Monday, August 20, 2012
I stumbled upon the great Annals of Botany blog, which you can now find in my sidebar. I found that they recently wrote about the origins of the temperate plant Lady's Mantle's scientific name, Alchemilla. Apparently, the dew or rain that gathered on its water-repellent leaves was in high demand because of its purity. Among its fans were said to be alchemists, who used it in their procedures to turn stuff into gold, and women, who apparently used it for beauty purposes.
|Photo is by Pat Heslop-Harrison, from the Annals of Botany post.|
|A photo from an old post on this blog.|
|Water gathers at center, reflects juvenile brontosaurus.|
Thursday, August 16, 2012
Tuesday, August 14, 2012
Almost exactly a year ago, I planted some trees in Taguig. We (together with a group that my father had organized) planted banaba trees along the new C-6 highway, in a place called Wawa. Incidentally, Wawa is actually an old word used to denote areas that are deltas (mouths of rivers). There is a Wawa in Paranaque (near Merville), and also Guagua in Pampanga. Both are deltas. Great job building a highway here! Planners are excellent at ignoring wetlands, deltas, and all of that stuff.
The pumping station in the photo above (painted blue) is actually under heat after the recent floodings, particularly for running out of gasoline and being unable to pump water into Laguna de Bay. The district, according to an SMS I received this morning, was flooded severely, with some areas sunken as deep as two persons standing atop each other. I am not sure of the water hyacinth's role in the flood, but I'm sure they had some effect.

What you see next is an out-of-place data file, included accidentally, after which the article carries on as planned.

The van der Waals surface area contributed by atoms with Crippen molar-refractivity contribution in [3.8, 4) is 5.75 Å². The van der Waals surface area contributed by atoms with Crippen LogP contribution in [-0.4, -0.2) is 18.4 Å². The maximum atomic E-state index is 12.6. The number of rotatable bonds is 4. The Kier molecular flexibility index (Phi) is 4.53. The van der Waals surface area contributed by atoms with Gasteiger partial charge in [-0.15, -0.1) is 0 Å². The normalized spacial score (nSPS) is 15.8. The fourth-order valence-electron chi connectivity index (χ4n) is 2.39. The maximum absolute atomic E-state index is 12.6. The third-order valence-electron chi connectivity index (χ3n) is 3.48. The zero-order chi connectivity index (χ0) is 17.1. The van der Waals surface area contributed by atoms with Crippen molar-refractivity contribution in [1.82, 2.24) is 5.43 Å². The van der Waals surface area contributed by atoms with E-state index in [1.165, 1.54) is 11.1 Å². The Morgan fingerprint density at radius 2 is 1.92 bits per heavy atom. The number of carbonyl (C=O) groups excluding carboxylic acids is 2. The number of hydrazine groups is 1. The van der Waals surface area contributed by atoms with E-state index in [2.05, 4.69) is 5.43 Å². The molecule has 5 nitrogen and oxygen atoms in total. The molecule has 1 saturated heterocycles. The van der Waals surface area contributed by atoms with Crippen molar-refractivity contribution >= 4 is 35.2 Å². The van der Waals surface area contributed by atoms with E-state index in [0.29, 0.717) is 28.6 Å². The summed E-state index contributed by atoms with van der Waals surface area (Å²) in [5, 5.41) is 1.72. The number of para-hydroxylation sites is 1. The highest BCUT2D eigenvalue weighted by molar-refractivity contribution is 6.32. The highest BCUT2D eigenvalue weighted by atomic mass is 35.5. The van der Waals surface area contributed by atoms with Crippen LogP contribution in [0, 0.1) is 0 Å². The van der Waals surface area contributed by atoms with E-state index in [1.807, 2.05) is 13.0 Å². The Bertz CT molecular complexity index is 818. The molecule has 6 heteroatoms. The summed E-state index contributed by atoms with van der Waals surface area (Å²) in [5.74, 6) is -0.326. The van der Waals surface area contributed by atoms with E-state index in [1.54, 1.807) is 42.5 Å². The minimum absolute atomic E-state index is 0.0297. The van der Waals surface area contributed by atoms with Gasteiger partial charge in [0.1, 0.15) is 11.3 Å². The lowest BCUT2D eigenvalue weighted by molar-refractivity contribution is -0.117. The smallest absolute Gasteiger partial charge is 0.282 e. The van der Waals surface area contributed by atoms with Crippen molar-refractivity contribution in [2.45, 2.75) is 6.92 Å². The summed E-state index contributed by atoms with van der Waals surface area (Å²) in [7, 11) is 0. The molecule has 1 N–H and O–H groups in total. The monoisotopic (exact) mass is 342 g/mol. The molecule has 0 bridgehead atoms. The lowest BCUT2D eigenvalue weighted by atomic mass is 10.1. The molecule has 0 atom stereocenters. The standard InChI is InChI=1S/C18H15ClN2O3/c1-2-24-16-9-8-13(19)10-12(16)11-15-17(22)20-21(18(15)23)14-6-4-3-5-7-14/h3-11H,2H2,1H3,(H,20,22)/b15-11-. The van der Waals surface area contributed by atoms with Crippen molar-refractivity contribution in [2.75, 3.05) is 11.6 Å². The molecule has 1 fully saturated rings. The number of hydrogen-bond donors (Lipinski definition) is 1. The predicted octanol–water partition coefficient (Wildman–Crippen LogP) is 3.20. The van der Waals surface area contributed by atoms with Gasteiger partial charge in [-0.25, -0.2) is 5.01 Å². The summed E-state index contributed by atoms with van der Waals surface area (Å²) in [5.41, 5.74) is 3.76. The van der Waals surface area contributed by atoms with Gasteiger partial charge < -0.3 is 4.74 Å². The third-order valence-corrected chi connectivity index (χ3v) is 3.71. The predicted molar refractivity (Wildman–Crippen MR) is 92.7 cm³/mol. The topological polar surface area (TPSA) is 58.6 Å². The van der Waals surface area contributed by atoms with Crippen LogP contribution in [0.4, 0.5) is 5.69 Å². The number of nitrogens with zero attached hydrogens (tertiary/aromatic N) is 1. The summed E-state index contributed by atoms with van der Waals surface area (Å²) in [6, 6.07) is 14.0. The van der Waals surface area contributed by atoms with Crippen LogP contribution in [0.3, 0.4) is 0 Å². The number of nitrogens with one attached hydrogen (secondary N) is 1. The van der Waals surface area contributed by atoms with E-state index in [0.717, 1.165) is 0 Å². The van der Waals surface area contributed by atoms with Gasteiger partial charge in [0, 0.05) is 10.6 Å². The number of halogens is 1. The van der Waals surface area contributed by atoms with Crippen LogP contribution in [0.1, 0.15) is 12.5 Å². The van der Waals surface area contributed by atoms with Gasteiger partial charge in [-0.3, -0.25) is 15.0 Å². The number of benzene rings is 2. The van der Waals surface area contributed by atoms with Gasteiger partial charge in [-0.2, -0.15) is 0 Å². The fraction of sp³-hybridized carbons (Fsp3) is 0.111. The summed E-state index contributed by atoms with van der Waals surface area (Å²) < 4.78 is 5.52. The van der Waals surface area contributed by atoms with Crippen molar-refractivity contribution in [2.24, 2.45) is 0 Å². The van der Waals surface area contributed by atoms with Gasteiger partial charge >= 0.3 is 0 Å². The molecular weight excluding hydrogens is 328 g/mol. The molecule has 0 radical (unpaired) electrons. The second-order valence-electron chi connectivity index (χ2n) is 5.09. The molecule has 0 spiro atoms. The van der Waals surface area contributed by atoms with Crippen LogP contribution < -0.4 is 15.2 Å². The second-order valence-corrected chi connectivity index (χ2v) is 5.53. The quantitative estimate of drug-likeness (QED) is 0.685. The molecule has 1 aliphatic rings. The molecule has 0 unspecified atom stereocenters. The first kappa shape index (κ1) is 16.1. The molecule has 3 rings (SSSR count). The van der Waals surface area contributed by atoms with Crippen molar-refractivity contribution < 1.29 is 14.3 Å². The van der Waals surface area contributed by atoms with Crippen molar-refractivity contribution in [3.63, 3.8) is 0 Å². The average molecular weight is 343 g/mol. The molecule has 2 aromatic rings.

As you can see, the place was rife with water hyacinth, and people were collecting small amounts of it and making them into handicrafts. The MMDA also has harvesters sailing the murky waters and collecting the plant. I believe that composting programs are a better way to deal with this biomass, instead of creating highly varnished souvenirs.
Meanwhile, in Davao, we ate at a catfish joint with surrounding aquaculture areas that were densely populated with water hyacinth. Contained, they are quite benign and beautiful.
Thursday, June 21, 2012
Thursday, May 10, 2012
|Corn and peanut intercrop.|
Luckily, we still live in a country that is hopeless in its planning. The continued migration and unplanned development has its advantages-- one significant one being that we are still reminded of the possibilities, plant- and food-wise, of our chaotic metropolis. I document this a lot in my other blog.
|That's Max under a talisay tree.|
|That's Daang Hari, a road connecting the mess of new real estate developments to Metro Manila.|
So I finally went and met the farmer from next lot. His name is Max and he is a migrant from Cagayan de Oro. He lives two blocks down (and carries his water everyday to his plot, Jeebus). The lot he farms doesn't belong to him, but the owner has allowed him to use it. Apparently, there is a sort of farming tenant arrangement that is common in the periurbs-- this is completely new to me (When chatting with Max about my garden, he asked me if I had a tenant in my lot. I kind of laughed and realized he wasn't joking.).